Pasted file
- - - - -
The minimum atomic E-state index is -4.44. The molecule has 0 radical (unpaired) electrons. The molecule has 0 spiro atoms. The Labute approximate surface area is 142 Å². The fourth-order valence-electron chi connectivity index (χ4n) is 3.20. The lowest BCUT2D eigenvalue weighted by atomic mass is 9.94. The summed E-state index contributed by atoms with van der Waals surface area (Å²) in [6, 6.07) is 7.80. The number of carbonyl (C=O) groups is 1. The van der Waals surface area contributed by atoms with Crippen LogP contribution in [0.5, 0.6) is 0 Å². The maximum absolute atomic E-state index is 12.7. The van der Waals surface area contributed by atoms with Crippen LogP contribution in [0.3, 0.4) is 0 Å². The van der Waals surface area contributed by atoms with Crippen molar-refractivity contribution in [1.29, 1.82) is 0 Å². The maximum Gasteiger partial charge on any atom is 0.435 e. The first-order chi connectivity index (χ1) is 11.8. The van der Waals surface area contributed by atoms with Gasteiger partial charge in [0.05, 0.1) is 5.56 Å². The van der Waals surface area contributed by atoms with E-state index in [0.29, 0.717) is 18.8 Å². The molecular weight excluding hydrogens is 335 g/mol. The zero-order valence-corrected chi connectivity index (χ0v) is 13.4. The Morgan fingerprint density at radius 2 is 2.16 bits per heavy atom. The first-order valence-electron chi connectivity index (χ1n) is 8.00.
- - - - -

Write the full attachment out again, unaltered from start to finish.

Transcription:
The minimum atomic E-state index is -4.44. The molecule has 0 radical (unpaired) electrons. The molecule has 0 spiro atoms. The Labute approximate surface area is 142 Å². The fourth-order valence-electron chi connectivity index (χ4n) is 3.20. The lowest BCUT2D eigenvalue weighted by atomic mass is 9.94. The summed E-state index contributed by atoms with van der Waals surface area (Å²) in [6, 6.07) is 7.80. The number of carbonyl (C=O) groups is 1. The van der Waals surface area contributed by atoms with Crippen LogP contribution in [0.5, 0.6) is 0 Å². The maximum absolute atomic E-state index is 12.7. The van der Waals surface area contributed by atoms with Crippen LogP contribution in [0.3, 0.4) is 0 Å². The van der Waals surface area contributed by atoms with Crippen molar-refractivity contribution in [1.29, 1.82) is 0 Å². The maximum Gasteiger partial charge on any atom is 0.435 e. The first-order chi connectivity index (χ1) is 11.8. The van der Waals surface area contributed by atoms with Gasteiger partial charge in [0.05, 0.1) is 5.56 Å². The van der Waals surface area contributed by atoms with E-state index in [0.29, 0.717) is 18.8 Å². The molecular weight excluding hydrogens is 335 g/mol. The zero-order valence-corrected chi connectivity index (χ0v) is 13.4. The Morgan fingerprint density at radius 2 is 2.16 bits per heavy atom. The first-order valence-electron chi connectivity index (χ1n) is 8.00.